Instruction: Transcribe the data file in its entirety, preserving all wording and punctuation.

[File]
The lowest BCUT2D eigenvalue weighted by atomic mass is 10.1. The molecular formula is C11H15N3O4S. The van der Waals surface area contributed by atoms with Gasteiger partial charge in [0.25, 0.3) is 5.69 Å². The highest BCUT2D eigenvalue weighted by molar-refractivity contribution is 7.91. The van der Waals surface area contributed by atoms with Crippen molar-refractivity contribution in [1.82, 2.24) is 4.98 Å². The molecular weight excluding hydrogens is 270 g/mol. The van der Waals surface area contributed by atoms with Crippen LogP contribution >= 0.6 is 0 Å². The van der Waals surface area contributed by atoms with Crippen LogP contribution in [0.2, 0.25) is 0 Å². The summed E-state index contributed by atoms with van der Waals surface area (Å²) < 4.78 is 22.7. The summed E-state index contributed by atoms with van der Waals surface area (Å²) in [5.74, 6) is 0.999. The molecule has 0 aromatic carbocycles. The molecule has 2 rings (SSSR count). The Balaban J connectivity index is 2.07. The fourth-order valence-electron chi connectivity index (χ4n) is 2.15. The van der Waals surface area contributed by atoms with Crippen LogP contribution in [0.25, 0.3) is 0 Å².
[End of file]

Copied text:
The lowest BCUT2D eigenvalue weighted by atomic mass is 10.1. The molecular formula is C11H15N3O4S. The van der Waals surface area contributed by atoms with Gasteiger partial charge in [0.25, 0.3) is 5.69 Å². The highest BCUT2D eigenvalue weighted by molar-refractivity contribution is 7.91. The van der Waals surface area contributed by atoms with Crippen molar-refractivity contribution in [1.82, 2.24) is 4.98 Å². The molecular weight excluding hydrogens is 270 g/mol. The van der Waals surface area contributed by atoms with Crippen LogP contribution >= 0.6 is 0 Å². The van der Waals surface area contributed by atoms with Crippen LogP contribution in [0.2, 0.25) is 0 Å². The summed E-state index contributed by atoms with van der Waals surface area (Å²) < 4.78 is 22.7. The summed E-state index contributed by atoms with van der Waals surface area (Å²) in [5.74, 6) is 0.999. The molecule has 0 aromatic carbocycles. The molecule has 2 rings (SSSR count). The Balaban J connectivity index is 2.07. The fourth-order valence-electron chi connectivity index (χ4n) is 2.15. The van der Waals surface area contributed by atoms with Crippen LogP contribution in [0.25, 0.3) is 0 Å².